The distribution rules for inherited individual retirement accounts (IRAs) generally make it advantageous to separate accounts for each beneficiary, which can be done during your life or by December 31 of the year following your death. If you plan to leave an IRA balance to several beneficiaries, consider splitting each beneficiary's share into a separate account during your life. Why is it important to have separate accounts?
Your spouse will have more alternatives available if he/she is the sole beneficiary. A surviving spouse can roll over the IRA to an IRA in his/her name or treat your IRA as his/her IRA. With the roll-over IRA, the surviving spouse can name his/her own beneficiaries, thus extending the IRA's life, and can defer payouts until age 70 1/2. However, to roll over the IRA, the surviving spouse must be the sole beneficiary.
When there is more than one non-spousal beneficiary for an inherited IRA, distributions must be taken over the oldest beneficiary's life expectancy. By splitting the IRA into separate accounts, each beneficiary can take distributions based on his/her life expectancy.
Separating accounts is especially important when one of the beneficiaries is not an individual or qualifying trust, such as a charitable organization. If you die before required distributions begin at age 70 1/2, then the entire balance must be paid out in five years. If you die after required distributions begin, the balance must be paid out over your remaining life expectancy. When the account is split, each individual beneficiary can take distributions over his/her life expectancy.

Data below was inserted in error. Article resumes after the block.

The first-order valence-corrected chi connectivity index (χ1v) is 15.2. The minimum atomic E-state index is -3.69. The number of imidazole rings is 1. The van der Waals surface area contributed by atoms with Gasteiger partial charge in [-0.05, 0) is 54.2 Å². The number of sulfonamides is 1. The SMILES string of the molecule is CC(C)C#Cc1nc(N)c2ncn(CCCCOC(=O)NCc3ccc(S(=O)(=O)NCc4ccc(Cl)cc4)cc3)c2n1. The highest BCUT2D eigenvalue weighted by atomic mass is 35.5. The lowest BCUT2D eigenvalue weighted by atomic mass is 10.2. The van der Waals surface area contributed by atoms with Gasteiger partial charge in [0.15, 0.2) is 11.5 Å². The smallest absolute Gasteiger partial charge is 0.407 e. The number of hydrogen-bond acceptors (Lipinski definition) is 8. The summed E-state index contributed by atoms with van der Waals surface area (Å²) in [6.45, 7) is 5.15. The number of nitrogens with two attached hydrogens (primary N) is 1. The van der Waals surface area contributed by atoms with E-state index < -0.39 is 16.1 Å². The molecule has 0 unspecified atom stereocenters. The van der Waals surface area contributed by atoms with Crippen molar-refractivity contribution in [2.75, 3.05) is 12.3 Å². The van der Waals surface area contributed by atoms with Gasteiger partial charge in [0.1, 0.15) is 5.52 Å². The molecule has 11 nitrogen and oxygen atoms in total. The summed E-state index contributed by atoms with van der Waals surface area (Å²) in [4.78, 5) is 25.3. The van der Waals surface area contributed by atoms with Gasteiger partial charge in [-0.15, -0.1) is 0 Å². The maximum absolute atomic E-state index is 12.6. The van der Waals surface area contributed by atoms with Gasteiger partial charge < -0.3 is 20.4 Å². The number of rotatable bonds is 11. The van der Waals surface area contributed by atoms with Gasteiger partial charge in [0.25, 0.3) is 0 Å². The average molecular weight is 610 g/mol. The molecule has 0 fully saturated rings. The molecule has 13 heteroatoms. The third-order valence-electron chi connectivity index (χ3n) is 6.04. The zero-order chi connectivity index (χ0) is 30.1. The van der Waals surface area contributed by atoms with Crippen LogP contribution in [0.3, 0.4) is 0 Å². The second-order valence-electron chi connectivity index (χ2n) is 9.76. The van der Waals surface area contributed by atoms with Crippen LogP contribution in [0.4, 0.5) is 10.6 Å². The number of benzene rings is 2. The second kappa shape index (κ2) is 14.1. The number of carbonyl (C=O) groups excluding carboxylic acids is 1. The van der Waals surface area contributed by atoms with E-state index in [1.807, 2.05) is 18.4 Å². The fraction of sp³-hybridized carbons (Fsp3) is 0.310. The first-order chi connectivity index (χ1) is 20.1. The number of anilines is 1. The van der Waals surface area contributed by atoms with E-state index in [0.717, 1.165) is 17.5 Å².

An important estate planning strategy for inherited IRAs is the ability to disclaim all or a portion of the IRA. If a beneficiary disclaims an IRA within nine months of the decedent's death, the disclaimed IRA is not considered a gift and then goes to the contingent beneficiary. By splitting the IRA into separate accounts, you can better control what would happen if each beneficiary disclaims his/her share. For instance, your beneficiaries might be your two children, with your grandchildren named as contingent beneficiaries. With separate accounts, each child could decide whether to disclaim the IRA, knowing the proceeds would then go only to his/her children.
From an administrative standpoint, it is often easier to have only one IRA rather than several. But with separate accounts, you can ensure that your IRA will work to the best advantage of your beneficiaries.